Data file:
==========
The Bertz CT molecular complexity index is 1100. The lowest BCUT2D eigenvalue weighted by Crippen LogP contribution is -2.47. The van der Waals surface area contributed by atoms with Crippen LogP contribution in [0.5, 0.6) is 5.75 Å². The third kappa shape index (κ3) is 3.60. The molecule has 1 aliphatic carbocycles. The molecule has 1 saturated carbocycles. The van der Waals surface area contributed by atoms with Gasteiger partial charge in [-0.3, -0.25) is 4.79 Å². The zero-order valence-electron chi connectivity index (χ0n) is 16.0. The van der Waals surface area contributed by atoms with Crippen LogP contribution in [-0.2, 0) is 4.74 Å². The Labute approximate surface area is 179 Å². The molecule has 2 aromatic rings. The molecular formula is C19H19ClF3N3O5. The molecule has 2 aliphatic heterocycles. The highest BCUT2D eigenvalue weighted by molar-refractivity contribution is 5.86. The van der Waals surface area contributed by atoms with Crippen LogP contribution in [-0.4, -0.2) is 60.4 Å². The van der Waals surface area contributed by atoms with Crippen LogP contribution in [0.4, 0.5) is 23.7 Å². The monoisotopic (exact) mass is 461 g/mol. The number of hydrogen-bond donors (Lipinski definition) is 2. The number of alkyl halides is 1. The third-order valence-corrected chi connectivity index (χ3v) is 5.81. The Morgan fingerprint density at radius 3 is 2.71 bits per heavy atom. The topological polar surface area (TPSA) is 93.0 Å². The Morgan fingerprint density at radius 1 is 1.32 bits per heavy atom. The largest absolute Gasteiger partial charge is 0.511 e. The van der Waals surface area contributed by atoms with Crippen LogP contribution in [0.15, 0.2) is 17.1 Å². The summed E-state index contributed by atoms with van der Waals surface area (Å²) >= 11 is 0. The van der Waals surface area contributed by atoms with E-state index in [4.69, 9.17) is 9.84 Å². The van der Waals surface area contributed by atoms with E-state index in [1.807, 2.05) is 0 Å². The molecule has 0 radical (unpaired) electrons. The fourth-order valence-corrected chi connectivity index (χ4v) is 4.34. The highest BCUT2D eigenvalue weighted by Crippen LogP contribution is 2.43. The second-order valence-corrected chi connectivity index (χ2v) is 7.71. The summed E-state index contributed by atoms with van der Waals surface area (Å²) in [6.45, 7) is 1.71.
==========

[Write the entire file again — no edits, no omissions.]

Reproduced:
The Bertz CT molecular complexity index is 1100. The lowest BCUT2D eigenvalue weighted by Crippen LogP contribution is -2.47. The van der Waals surface area contributed by atoms with Crippen LogP contribution in [0.5, 0.6) is 5.75 Å². The third kappa shape index (κ3) is 3.60. The molecule has 1 aliphatic carbocycles. The molecule has 1 saturated carbocycles. The van der Waals surface area contributed by atoms with Gasteiger partial charge in [-0.3, -0.25) is 4.79 Å². The zero-order valence-electron chi connectivity index (χ0n) is 16.0. The van der Waals surface area contributed by atoms with Crippen LogP contribution in [-0.2, 0) is 4.74 Å². The Labute approximate surface area is 179 Å². The molecule has 2 aromatic rings. The molecular formula is C19H19ClF3N3O5. The molecule has 2 aliphatic heterocycles. The highest BCUT2D eigenvalue weighted by molar-refractivity contribution is 5.86. The van der Waals surface area contributed by atoms with Crippen LogP contribution in [-0.4, -0.2) is 60.4 Å². The van der Waals surface area contributed by atoms with Crippen LogP contribution in [0.4, 0.5) is 23.7 Å². The monoisotopic (exact) mass is 461 g/mol. The number of hydrogen-bond donors (Lipinski definition) is 2. The number of alkyl halides is 1. The third-order valence-corrected chi connectivity index (χ3v) is 5.81. The Morgan fingerprint density at radius 3 is 2.71 bits per heavy atom. The topological polar surface area (TPSA) is 93.0 Å². The Morgan fingerprint density at radius 1 is 1.32 bits per heavy atom. The largest absolute Gasteiger partial charge is 0.511 e. The van der Waals surface area contributed by atoms with Crippen LogP contribution in [0.15, 0.2) is 17.1 Å². The summed E-state index contributed by atoms with van der Waals surface area (Å²) >= 11 is 0. The van der Waals surface area contributed by atoms with E-state index in [4.69, 9.17) is 9.84 Å². The van der Waals surface area contributed by atoms with E-state index in [1.807, 2.05) is 0 Å². The molecule has 0 radical (unpaired) electrons. The fourth-order valence-corrected chi connectivity index (χ4v) is 4.34. The highest BCUT2D eigenvalue weighted by Crippen LogP contribution is 2.43. The second-order valence-corrected chi connectivity index (χ2v) is 7.71. The summed E-state index contributed by atoms with van der Waals surface area (Å²) in [6.45, 7) is 1.71.